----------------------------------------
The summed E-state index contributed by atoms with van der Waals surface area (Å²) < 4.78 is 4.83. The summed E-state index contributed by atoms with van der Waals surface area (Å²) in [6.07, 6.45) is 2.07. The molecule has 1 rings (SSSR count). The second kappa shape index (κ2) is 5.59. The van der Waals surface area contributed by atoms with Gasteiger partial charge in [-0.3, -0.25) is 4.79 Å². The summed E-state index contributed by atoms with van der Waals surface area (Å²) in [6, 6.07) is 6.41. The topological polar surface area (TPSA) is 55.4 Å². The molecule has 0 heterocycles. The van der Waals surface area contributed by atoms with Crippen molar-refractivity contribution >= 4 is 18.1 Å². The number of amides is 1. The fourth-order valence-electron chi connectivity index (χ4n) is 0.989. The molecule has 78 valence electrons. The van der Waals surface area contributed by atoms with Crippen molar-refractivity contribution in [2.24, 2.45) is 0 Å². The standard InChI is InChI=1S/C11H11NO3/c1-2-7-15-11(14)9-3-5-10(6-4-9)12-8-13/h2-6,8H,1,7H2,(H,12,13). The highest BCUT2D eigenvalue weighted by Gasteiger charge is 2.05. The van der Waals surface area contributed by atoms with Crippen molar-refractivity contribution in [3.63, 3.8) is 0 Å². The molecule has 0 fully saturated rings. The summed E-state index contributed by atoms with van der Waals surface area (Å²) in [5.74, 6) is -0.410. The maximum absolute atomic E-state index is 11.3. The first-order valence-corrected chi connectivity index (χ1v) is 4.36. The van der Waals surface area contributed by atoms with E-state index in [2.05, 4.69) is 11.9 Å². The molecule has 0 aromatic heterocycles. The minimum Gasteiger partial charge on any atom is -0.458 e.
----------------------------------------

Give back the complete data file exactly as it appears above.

The summed E-state index contributed by atoms with van der Waals surface area (Å²) < 4.78 is 4.83. The summed E-state index contributed by atoms with van der Waals surface area (Å²) in [6.07, 6.45) is 2.07. The molecule has 1 rings (SSSR count). The second kappa shape index (κ2) is 5.59. The van der Waals surface area contributed by atoms with Gasteiger partial charge in [-0.3, -0.25) is 4.79 Å². The summed E-state index contributed by atoms with van der Waals surface area (Å²) in [6, 6.07) is 6.41. The topological polar surface area (TPSA) is 55.4 Å². The molecule has 0 heterocycles. The van der Waals surface area contributed by atoms with Crippen molar-refractivity contribution >= 4 is 18.1 Å². The number of amides is 1. The fourth-order valence-electron chi connectivity index (χ4n) is 0.989. The molecule has 78 valence electrons. The van der Waals surface area contributed by atoms with Crippen molar-refractivity contribution in [2.24, 2.45) is 0 Å². The standard InChI is InChI=1S/C11H11NO3/c1-2-7-15-11(14)9-3-5-10(6-4-9)12-8-13/h2-6,8H,1,7H2,(H,12,13). The highest BCUT2D eigenvalue weighted by Gasteiger charge is 2.05. The van der Waals surface area contributed by atoms with Crippen molar-refractivity contribution in [3.63, 3.8) is 0 Å². The molecule has 0 fully saturated rings. The summed E-state index contributed by atoms with van der Waals surface area (Å²) in [5.74, 6) is -0.410. The maximum absolute atomic E-state index is 11.3. The first-order valence-corrected chi connectivity index (χ1v) is 4.36. The van der Waals surface area contributed by atoms with E-state index in [2.05, 4.69) is 11.9 Å². The molecule has 0 aromatic heterocycles. The minimum Gasteiger partial charge on any atom is -0.458 e.